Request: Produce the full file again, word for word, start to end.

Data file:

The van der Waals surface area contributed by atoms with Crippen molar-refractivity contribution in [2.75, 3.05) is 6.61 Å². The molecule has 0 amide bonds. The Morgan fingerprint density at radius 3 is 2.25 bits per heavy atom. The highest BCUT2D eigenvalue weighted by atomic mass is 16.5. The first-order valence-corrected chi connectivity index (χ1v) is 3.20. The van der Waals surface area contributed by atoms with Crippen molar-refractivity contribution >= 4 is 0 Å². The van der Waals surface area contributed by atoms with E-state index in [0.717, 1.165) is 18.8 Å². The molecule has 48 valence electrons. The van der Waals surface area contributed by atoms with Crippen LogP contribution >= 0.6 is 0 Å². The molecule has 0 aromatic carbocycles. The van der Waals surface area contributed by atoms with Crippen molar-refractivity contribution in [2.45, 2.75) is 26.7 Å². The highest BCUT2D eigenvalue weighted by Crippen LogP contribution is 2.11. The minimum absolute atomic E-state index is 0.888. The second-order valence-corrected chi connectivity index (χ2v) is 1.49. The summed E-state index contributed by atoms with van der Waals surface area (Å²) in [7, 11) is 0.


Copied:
The van der Waals surface area contributed by atoms with Crippen molar-refractivity contribution in [2.75, 3.05) is 6.61 Å². The molecule has 0 amide bonds. The Morgan fingerprint density at radius 3 is 2.25 bits per heavy atom. The highest BCUT2D eigenvalue weighted by atomic mass is 16.5. The first-order valence-corrected chi connectivity index (χ1v) is 3.20. The van der Waals surface area contributed by atoms with Crippen molar-refractivity contribution >= 4 is 0 Å². The van der Waals surface area contributed by atoms with E-state index in [0.717, 1.165) is 18.8 Å². The molecule has 48 valence electrons. The van der Waals surface area contributed by atoms with Crippen LogP contribution >= 0.6 is 0 Å². The molecule has 0 aromatic carbocycles. The van der Waals surface area contributed by atoms with Crippen molar-refractivity contribution in [2.45, 2.75) is 26.7 Å². The highest BCUT2D eigenvalue weighted by Crippen LogP contribution is 2.11. The minimum absolute atomic E-state index is 0.888. The second-order valence-corrected chi connectivity index (χ2v) is 1.49. The summed E-state index contributed by atoms with van der Waals surface area (Å²) in [7, 11) is 0.